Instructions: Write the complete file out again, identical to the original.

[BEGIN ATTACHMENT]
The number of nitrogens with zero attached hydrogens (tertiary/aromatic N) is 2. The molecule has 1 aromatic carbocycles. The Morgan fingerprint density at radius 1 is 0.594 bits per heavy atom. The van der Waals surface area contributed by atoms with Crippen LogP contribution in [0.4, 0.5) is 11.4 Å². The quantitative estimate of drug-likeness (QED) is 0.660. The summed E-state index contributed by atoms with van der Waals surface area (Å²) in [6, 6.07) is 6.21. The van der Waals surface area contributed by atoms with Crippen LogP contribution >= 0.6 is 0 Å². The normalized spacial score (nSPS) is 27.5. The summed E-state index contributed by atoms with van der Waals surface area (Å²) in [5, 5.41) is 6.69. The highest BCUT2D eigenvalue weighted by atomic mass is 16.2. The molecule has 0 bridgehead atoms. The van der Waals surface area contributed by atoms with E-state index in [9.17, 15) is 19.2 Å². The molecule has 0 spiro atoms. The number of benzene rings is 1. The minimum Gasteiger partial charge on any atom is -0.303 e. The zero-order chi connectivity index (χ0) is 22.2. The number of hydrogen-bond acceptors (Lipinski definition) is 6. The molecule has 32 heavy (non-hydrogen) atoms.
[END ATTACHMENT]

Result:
The number of nitrogens with zero attached hydrogens (tertiary/aromatic N) is 2. The molecule has 1 aromatic carbocycles. The Morgan fingerprint density at radius 1 is 0.594 bits per heavy atom. The van der Waals surface area contributed by atoms with Crippen LogP contribution in [0.4, 0.5) is 11.4 Å². The quantitative estimate of drug-likeness (QED) is 0.660. The summed E-state index contributed by atoms with van der Waals surface area (Å²) in [6, 6.07) is 6.21. The van der Waals surface area contributed by atoms with Crippen LogP contribution >= 0.6 is 0 Å². The normalized spacial score (nSPS) is 27.5. The summed E-state index contributed by atoms with van der Waals surface area (Å²) in [5, 5.41) is 6.69. The highest BCUT2D eigenvalue weighted by atomic mass is 16.2. The molecule has 0 bridgehead atoms. The van der Waals surface area contributed by atoms with E-state index in [9.17, 15) is 19.2 Å². The molecule has 0 spiro atoms. The number of benzene rings is 1. The minimum Gasteiger partial charge on any atom is -0.303 e. The zero-order chi connectivity index (χ0) is 22.2. The number of hydrogen-bond acceptors (Lipinski definition) is 6. The molecule has 32 heavy (non-hydrogen) atoms.